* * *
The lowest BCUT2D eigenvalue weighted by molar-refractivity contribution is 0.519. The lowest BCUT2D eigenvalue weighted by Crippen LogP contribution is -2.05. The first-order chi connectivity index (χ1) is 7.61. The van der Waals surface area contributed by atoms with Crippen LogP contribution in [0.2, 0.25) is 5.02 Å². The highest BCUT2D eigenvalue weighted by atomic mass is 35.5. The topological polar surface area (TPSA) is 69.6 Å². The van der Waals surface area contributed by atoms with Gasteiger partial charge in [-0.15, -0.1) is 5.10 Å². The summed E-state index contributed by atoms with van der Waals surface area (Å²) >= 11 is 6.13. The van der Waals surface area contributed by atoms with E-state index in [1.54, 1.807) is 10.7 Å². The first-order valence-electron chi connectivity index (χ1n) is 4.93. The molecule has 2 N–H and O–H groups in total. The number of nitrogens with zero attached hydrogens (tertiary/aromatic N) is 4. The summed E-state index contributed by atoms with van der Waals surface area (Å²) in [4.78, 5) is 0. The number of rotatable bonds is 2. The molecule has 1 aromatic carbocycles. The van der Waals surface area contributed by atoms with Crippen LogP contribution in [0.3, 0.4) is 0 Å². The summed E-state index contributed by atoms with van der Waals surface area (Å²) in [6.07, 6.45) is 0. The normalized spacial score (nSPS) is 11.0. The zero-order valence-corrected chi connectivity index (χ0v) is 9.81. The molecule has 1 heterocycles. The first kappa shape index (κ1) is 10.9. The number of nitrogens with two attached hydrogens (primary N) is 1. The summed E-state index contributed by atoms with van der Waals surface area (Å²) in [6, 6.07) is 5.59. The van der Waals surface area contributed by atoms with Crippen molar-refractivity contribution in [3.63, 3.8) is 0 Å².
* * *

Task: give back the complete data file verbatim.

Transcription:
The lowest BCUT2D eigenvalue weighted by molar-refractivity contribution is 0.519. The lowest BCUT2D eigenvalue weighted by Crippen LogP contribution is -2.05. The first-order chi connectivity index (χ1) is 7.61. The van der Waals surface area contributed by atoms with Crippen LogP contribution in [0.2, 0.25) is 5.02 Å². The highest BCUT2D eigenvalue weighted by atomic mass is 35.5. The topological polar surface area (TPSA) is 69.6 Å². The van der Waals surface area contributed by atoms with Gasteiger partial charge in [-0.15, -0.1) is 5.10 Å². The summed E-state index contributed by atoms with van der Waals surface area (Å²) >= 11 is 6.13. The van der Waals surface area contributed by atoms with E-state index in [1.54, 1.807) is 10.7 Å². The first-order valence-electron chi connectivity index (χ1n) is 4.93. The molecule has 2 N–H and O–H groups in total. The number of nitrogens with zero attached hydrogens (tertiary/aromatic N) is 4. The summed E-state index contributed by atoms with van der Waals surface area (Å²) in [4.78, 5) is 0. The number of rotatable bonds is 2. The molecule has 1 aromatic carbocycles. The van der Waals surface area contributed by atoms with Crippen LogP contribution in [0.3, 0.4) is 0 Å². The summed E-state index contributed by atoms with van der Waals surface area (Å²) in [6.07, 6.45) is 0. The normalized spacial score (nSPS) is 11.0. The zero-order valence-corrected chi connectivity index (χ0v) is 9.81. The molecule has 1 heterocycles. The first kappa shape index (κ1) is 10.9. The number of nitrogens with two attached hydrogens (primary N) is 1. The summed E-state index contributed by atoms with van der Waals surface area (Å²) in [6, 6.07) is 5.59. The van der Waals surface area contributed by atoms with Crippen molar-refractivity contribution in [3.63, 3.8) is 0 Å².